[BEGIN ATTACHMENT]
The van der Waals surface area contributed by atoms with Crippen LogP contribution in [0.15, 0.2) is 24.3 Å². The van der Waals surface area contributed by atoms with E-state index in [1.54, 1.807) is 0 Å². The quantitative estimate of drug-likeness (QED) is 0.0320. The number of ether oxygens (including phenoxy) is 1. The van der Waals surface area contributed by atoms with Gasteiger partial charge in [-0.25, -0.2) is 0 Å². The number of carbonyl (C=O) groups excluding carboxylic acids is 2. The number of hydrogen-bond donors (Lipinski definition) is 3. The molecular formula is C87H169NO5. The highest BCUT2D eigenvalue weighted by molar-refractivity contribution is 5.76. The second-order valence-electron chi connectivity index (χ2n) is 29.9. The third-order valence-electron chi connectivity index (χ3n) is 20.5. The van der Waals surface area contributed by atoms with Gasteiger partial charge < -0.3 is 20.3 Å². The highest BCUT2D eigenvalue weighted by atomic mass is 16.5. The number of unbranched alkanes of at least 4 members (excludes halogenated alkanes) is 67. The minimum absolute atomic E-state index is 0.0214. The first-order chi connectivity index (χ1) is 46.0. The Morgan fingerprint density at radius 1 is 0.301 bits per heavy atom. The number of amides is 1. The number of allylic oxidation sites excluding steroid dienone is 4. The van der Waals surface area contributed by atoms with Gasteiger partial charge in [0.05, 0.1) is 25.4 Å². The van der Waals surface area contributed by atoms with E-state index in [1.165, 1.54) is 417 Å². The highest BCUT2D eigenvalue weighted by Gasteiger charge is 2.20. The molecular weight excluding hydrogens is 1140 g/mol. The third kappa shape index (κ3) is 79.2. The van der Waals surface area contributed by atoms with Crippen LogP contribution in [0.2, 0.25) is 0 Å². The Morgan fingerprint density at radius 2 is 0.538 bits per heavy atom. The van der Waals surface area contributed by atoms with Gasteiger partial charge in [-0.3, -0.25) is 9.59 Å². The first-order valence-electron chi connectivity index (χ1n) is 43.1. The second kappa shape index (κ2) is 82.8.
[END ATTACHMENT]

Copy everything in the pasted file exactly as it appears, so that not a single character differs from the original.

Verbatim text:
The van der Waals surface area contributed by atoms with Crippen LogP contribution in [0.15, 0.2) is 24.3 Å². The van der Waals surface area contributed by atoms with E-state index in [1.54, 1.807) is 0 Å². The quantitative estimate of drug-likeness (QED) is 0.0320. The number of ether oxygens (including phenoxy) is 1. The van der Waals surface area contributed by atoms with Gasteiger partial charge in [-0.25, -0.2) is 0 Å². The number of carbonyl (C=O) groups excluding carboxylic acids is 2. The number of hydrogen-bond donors (Lipinski definition) is 3. The molecular formula is C87H169NO5. The highest BCUT2D eigenvalue weighted by molar-refractivity contribution is 5.76. The second-order valence-electron chi connectivity index (χ2n) is 29.9. The third-order valence-electron chi connectivity index (χ3n) is 20.5. The van der Waals surface area contributed by atoms with Gasteiger partial charge < -0.3 is 20.3 Å². The highest BCUT2D eigenvalue weighted by atomic mass is 16.5. The number of unbranched alkanes of at least 4 members (excludes halogenated alkanes) is 67. The minimum absolute atomic E-state index is 0.0214. The first-order chi connectivity index (χ1) is 46.0. The Morgan fingerprint density at radius 1 is 0.301 bits per heavy atom. The number of amides is 1. The number of allylic oxidation sites excluding steroid dienone is 4. The van der Waals surface area contributed by atoms with Gasteiger partial charge in [0.05, 0.1) is 25.4 Å². The van der Waals surface area contributed by atoms with E-state index in [1.165, 1.54) is 417 Å². The highest BCUT2D eigenvalue weighted by Gasteiger charge is 2.20. The molecular weight excluding hydrogens is 1140 g/mol. The third kappa shape index (κ3) is 79.2. The van der Waals surface area contributed by atoms with Crippen LogP contribution in [0.2, 0.25) is 0 Å². The Morgan fingerprint density at radius 2 is 0.538 bits per heavy atom. The van der Waals surface area contributed by atoms with Gasteiger partial charge in [-0.3, -0.25) is 9.59 Å². The first-order valence-electron chi connectivity index (χ1n) is 43.1. The second kappa shape index (κ2) is 82.8.